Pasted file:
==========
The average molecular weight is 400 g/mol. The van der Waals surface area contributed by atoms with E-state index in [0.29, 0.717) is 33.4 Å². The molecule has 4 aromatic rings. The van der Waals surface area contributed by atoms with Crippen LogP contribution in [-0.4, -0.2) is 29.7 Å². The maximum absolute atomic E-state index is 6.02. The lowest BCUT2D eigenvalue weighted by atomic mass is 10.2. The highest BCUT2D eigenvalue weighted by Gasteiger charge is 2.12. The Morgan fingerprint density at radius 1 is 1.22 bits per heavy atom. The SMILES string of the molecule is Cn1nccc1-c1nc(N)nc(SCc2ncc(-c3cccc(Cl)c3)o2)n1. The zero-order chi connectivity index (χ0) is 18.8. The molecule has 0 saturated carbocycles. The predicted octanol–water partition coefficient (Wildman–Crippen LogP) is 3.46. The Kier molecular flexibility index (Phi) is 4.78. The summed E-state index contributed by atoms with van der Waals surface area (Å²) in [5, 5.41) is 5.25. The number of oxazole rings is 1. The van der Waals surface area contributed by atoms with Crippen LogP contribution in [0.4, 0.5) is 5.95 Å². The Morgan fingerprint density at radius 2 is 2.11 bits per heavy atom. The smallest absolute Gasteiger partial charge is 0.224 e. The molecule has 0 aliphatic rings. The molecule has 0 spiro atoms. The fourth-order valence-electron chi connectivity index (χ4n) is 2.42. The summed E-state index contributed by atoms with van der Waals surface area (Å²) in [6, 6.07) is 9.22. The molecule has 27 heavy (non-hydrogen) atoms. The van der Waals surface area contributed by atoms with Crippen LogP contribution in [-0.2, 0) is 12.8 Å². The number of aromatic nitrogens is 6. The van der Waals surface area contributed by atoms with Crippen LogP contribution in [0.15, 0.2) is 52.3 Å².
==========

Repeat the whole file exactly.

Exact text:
The average molecular weight is 400 g/mol. The van der Waals surface area contributed by atoms with E-state index in [0.29, 0.717) is 33.4 Å². The molecule has 4 aromatic rings. The van der Waals surface area contributed by atoms with Crippen LogP contribution in [-0.4, -0.2) is 29.7 Å². The maximum absolute atomic E-state index is 6.02. The lowest BCUT2D eigenvalue weighted by atomic mass is 10.2. The highest BCUT2D eigenvalue weighted by Gasteiger charge is 2.12. The Morgan fingerprint density at radius 1 is 1.22 bits per heavy atom. The SMILES string of the molecule is Cn1nccc1-c1nc(N)nc(SCc2ncc(-c3cccc(Cl)c3)o2)n1. The zero-order chi connectivity index (χ0) is 18.8. The molecule has 0 saturated carbocycles. The predicted octanol–water partition coefficient (Wildman–Crippen LogP) is 3.46. The Kier molecular flexibility index (Phi) is 4.78. The summed E-state index contributed by atoms with van der Waals surface area (Å²) in [5, 5.41) is 5.25. The number of oxazole rings is 1. The van der Waals surface area contributed by atoms with Crippen LogP contribution in [0.4, 0.5) is 5.95 Å². The Morgan fingerprint density at radius 2 is 2.11 bits per heavy atom. The smallest absolute Gasteiger partial charge is 0.224 e. The molecule has 0 aliphatic rings. The molecule has 0 spiro atoms. The fourth-order valence-electron chi connectivity index (χ4n) is 2.42. The summed E-state index contributed by atoms with van der Waals surface area (Å²) in [6, 6.07) is 9.22. The molecule has 27 heavy (non-hydrogen) atoms. The van der Waals surface area contributed by atoms with Crippen LogP contribution in [-0.2, 0) is 12.8 Å². The number of aromatic nitrogens is 6. The van der Waals surface area contributed by atoms with Crippen LogP contribution in [0.15, 0.2) is 52.3 Å².